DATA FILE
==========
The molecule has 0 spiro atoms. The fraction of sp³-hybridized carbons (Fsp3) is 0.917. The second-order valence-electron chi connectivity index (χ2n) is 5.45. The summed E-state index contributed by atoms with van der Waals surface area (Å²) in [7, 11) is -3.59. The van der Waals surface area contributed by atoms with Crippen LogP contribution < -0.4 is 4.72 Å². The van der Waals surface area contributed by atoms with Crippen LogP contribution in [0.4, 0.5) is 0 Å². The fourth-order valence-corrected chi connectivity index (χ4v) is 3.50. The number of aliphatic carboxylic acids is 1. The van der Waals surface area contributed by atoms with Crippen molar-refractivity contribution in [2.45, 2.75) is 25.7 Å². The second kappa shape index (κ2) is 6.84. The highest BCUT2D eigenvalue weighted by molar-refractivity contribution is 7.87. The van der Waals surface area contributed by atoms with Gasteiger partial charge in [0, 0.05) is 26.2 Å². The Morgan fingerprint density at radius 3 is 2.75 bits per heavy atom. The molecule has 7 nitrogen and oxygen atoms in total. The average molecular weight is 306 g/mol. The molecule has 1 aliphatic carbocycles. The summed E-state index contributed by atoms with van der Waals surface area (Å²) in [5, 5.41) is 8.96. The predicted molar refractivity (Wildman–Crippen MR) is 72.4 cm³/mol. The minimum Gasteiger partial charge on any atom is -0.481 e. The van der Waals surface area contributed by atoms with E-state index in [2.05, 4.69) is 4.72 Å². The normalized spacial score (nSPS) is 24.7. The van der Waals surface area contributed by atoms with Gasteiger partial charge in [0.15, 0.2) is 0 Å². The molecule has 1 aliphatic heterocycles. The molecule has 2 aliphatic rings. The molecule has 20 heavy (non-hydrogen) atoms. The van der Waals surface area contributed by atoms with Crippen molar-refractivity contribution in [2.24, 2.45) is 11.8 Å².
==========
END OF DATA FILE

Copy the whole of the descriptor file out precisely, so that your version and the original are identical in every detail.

The molecule has 0 spiro atoms. The fraction of sp³-hybridized carbons (Fsp3) is 0.917. The second-order valence-electron chi connectivity index (χ2n) is 5.45. The summed E-state index contributed by atoms with van der Waals surface area (Å²) in [7, 11) is -3.59. The van der Waals surface area contributed by atoms with Crippen LogP contribution < -0.4 is 4.72 Å². The van der Waals surface area contributed by atoms with Crippen LogP contribution in [0.4, 0.5) is 0 Å². The fourth-order valence-corrected chi connectivity index (χ4v) is 3.50. The number of aliphatic carboxylic acids is 1. The van der Waals surface area contributed by atoms with Crippen molar-refractivity contribution in [2.45, 2.75) is 25.7 Å². The second kappa shape index (κ2) is 6.84. The highest BCUT2D eigenvalue weighted by molar-refractivity contribution is 7.87. The van der Waals surface area contributed by atoms with Gasteiger partial charge in [0, 0.05) is 26.2 Å². The Morgan fingerprint density at radius 3 is 2.75 bits per heavy atom. The molecule has 7 nitrogen and oxygen atoms in total. The average molecular weight is 306 g/mol. The molecule has 1 aliphatic carbocycles. The summed E-state index contributed by atoms with van der Waals surface area (Å²) in [5, 5.41) is 8.96. The predicted molar refractivity (Wildman–Crippen MR) is 72.4 cm³/mol. The minimum Gasteiger partial charge on any atom is -0.481 e. The van der Waals surface area contributed by atoms with E-state index in [2.05, 4.69) is 4.72 Å². The normalized spacial score (nSPS) is 24.7. The van der Waals surface area contributed by atoms with Gasteiger partial charge in [0.15, 0.2) is 0 Å². The molecule has 1 aliphatic heterocycles. The molecule has 2 aliphatic rings. The molecule has 20 heavy (non-hydrogen) atoms. The van der Waals surface area contributed by atoms with Crippen molar-refractivity contribution in [2.24, 2.45) is 11.8 Å².